Business opportunities that seem easy, or those that require minimal effort or investment are easy for everyone (and not just you). Most people naturally gravitate towards work that’s easy, enjoyable, or sexy. This is why you have so many entrepreneurs make mobile apps because coding an app is fun and relatively easy.
Real advantage, however, lies in doing what others aren’t willing to do. Such work is either really hard, or takes an enormous amount of time or requires enormous capital, or is extremely boring or is unsexy. The fewer number of competitors in these less popular domains usually translates into a much higher chance of building a profitable business.
A fantastic example of this is what Amazon does. They’ve focused on long-horizon investments into logistics, warehouses, and data centers which take decades to start producing a return. This long horizon requires patience and not all entrepreneurs or investors have it. But Jeff Bezos considers this lack of patience in other companies precisely his unfair competitive advantage.
In an interview, Bezos once said:
“If everything you do needs to work on a three-year time horizon, then you’re competing against a lot of people,”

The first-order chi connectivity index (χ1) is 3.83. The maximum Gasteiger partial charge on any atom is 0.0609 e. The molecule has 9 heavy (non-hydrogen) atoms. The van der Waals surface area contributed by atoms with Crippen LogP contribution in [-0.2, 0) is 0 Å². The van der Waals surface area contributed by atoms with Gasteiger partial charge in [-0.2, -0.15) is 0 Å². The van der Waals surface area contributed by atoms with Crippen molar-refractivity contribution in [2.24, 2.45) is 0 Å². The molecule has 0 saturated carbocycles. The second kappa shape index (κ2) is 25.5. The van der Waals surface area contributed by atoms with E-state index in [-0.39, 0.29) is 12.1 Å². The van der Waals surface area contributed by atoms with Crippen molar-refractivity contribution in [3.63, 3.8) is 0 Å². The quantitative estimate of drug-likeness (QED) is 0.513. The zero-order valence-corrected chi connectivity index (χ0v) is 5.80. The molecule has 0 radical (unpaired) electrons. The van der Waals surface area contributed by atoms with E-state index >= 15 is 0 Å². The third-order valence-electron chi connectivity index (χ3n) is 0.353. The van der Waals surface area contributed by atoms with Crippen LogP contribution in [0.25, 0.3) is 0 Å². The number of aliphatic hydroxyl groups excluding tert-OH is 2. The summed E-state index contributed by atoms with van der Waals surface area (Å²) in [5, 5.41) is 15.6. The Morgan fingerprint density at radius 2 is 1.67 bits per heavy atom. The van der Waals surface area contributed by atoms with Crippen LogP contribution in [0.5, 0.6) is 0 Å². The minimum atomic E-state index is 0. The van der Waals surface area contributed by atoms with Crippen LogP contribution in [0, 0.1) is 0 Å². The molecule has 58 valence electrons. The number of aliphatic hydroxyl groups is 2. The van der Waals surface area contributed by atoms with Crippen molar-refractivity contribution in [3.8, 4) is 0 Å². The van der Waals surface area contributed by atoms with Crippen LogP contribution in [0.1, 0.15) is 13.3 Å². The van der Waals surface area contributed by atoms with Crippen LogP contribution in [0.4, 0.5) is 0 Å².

This idea of long-term thinking as a competitive advantage is clear to Bezos from day 1. In his very first letter to Amazon shareholders in 1997, he said: “We believe that a fundamental measure of our success will be the shareholder value we create over the long term.” The reminder for long-term thinking is so important to him that this original 1997 letter gets included in all their annual shareholder letters. Given his fascination with long-term thinking, it’s not surprising that he got a clock built that is designed to keep time for 10,000 years.
Long-term thinking isn’t the only “hard” competitive advantage however it’s an important one because in a world where everyone is chasing short-term success. It lets you focus on doing really hard things over a period of time and hence eliminates competition for those projects. Other competitive advantages could be doing what’s unsexy or boring (like waste management, tax, and accounting, or mainframes).
A word of caution: it’s easy to convince oneself that you’re long-term oriented or doing something that is hard while your actions gravitate towards short-term or easier stuff.
Remember: competitive advantage doesn’t come via doing what’s easy. It comes via things that others aren’t willing or able to do.
This essay is part of my book on mental models for startup founders.
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